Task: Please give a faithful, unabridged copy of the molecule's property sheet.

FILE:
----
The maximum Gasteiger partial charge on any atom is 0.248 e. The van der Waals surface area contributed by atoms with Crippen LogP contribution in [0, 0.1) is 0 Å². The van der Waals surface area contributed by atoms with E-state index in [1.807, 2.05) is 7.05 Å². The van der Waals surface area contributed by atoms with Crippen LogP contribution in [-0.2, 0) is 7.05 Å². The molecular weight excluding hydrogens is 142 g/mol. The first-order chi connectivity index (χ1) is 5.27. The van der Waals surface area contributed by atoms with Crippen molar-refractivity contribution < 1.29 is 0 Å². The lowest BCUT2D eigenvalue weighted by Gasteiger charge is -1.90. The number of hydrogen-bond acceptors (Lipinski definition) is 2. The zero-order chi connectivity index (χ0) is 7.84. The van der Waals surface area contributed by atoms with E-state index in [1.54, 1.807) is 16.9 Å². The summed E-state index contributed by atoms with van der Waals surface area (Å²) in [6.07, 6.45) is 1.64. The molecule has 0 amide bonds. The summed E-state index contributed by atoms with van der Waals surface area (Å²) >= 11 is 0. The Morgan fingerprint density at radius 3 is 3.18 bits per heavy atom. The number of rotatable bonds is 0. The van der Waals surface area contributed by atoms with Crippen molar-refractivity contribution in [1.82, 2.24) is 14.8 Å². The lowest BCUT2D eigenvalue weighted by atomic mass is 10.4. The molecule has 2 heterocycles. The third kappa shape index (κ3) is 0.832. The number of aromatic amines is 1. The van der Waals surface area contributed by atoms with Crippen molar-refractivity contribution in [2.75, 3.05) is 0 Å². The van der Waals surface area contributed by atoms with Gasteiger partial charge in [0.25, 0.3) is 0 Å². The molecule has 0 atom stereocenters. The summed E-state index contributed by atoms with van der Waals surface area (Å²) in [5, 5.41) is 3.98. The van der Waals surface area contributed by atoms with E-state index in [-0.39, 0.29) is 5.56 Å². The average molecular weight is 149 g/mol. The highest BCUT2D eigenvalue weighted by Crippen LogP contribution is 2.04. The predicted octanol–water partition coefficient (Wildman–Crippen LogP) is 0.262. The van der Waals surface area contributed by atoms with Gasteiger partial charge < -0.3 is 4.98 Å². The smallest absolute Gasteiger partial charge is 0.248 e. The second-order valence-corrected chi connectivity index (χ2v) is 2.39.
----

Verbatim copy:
The maximum Gasteiger partial charge on any atom is 0.248 e. The van der Waals surface area contributed by atoms with Crippen LogP contribution in [0, 0.1) is 0 Å². The van der Waals surface area contributed by atoms with E-state index in [1.807, 2.05) is 7.05 Å². The van der Waals surface area contributed by atoms with Crippen LogP contribution in [-0.2, 0) is 7.05 Å². The molecular weight excluding hydrogens is 142 g/mol. The first-order chi connectivity index (χ1) is 5.27. The van der Waals surface area contributed by atoms with Crippen molar-refractivity contribution < 1.29 is 0 Å². The lowest BCUT2D eigenvalue weighted by Gasteiger charge is -1.90. The number of hydrogen-bond acceptors (Lipinski definition) is 2. The zero-order chi connectivity index (χ0) is 7.84. The van der Waals surface area contributed by atoms with E-state index in [1.54, 1.807) is 16.9 Å². The summed E-state index contributed by atoms with van der Waals surface area (Å²) in [6.07, 6.45) is 1.64. The molecule has 0 amide bonds. The summed E-state index contributed by atoms with van der Waals surface area (Å²) >= 11 is 0. The Morgan fingerprint density at radius 3 is 3.18 bits per heavy atom. The number of rotatable bonds is 0. The van der Waals surface area contributed by atoms with Crippen molar-refractivity contribution in [1.82, 2.24) is 14.8 Å². The lowest BCUT2D eigenvalue weighted by atomic mass is 10.4. The molecule has 2 heterocycles. The third kappa shape index (κ3) is 0.832. The number of aromatic amines is 1. The van der Waals surface area contributed by atoms with Crippen molar-refractivity contribution in [2.75, 3.05) is 0 Å². The van der Waals surface area contributed by atoms with Gasteiger partial charge in [0.25, 0.3) is 0 Å². The molecule has 0 atom stereocenters. The summed E-state index contributed by atoms with van der Waals surface area (Å²) in [5, 5.41) is 3.98. The van der Waals surface area contributed by atoms with E-state index in [-0.39, 0.29) is 5.56 Å². The average molecular weight is 149 g/mol. The highest BCUT2D eigenvalue weighted by Crippen LogP contribution is 2.04. The predicted octanol–water partition coefficient (Wildman–Crippen LogP) is 0.262. The van der Waals surface area contributed by atoms with Gasteiger partial charge < -0.3 is 4.98 Å². The smallest absolute Gasteiger partial charge is 0.248 e. The second-order valence-corrected chi connectivity index (χ2v) is 2.39.